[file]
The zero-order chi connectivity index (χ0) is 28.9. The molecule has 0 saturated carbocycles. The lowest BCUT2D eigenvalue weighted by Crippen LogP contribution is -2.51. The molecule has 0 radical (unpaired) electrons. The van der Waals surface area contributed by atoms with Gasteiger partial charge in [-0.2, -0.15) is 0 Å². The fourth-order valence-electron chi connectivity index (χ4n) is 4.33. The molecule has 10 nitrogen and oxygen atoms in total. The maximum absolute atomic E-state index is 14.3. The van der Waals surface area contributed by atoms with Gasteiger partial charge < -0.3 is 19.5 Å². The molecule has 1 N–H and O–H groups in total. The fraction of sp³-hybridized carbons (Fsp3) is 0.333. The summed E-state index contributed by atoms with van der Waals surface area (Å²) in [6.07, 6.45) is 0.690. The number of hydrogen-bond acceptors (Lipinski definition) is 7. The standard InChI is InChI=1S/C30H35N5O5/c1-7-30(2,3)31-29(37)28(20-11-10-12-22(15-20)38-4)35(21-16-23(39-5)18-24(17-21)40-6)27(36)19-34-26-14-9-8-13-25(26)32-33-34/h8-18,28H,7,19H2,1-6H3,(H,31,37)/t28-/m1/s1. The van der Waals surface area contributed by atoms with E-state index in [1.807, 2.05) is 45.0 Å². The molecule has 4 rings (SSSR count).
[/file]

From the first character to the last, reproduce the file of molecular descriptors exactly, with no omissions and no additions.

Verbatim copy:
The zero-order chi connectivity index (χ0) is 28.9. The molecule has 0 saturated carbocycles. The lowest BCUT2D eigenvalue weighted by Crippen LogP contribution is -2.51. The molecule has 0 radical (unpaired) electrons. The van der Waals surface area contributed by atoms with Gasteiger partial charge in [-0.2, -0.15) is 0 Å². The fourth-order valence-electron chi connectivity index (χ4n) is 4.33. The molecule has 10 nitrogen and oxygen atoms in total. The maximum absolute atomic E-state index is 14.3. The van der Waals surface area contributed by atoms with Gasteiger partial charge < -0.3 is 19.5 Å². The molecule has 1 N–H and O–H groups in total. The fraction of sp³-hybridized carbons (Fsp3) is 0.333. The summed E-state index contributed by atoms with van der Waals surface area (Å²) in [6.07, 6.45) is 0.690. The number of hydrogen-bond acceptors (Lipinski definition) is 7. The standard InChI is InChI=1S/C30H35N5O5/c1-7-30(2,3)31-29(37)28(20-11-10-12-22(15-20)38-4)35(21-16-23(39-5)18-24(17-21)40-6)27(36)19-34-26-14-9-8-13-25(26)32-33-34/h8-18,28H,7,19H2,1-6H3,(H,31,37)/t28-/m1/s1. The van der Waals surface area contributed by atoms with E-state index in [1.807, 2.05) is 45.0 Å². The molecule has 4 rings (SSSR count).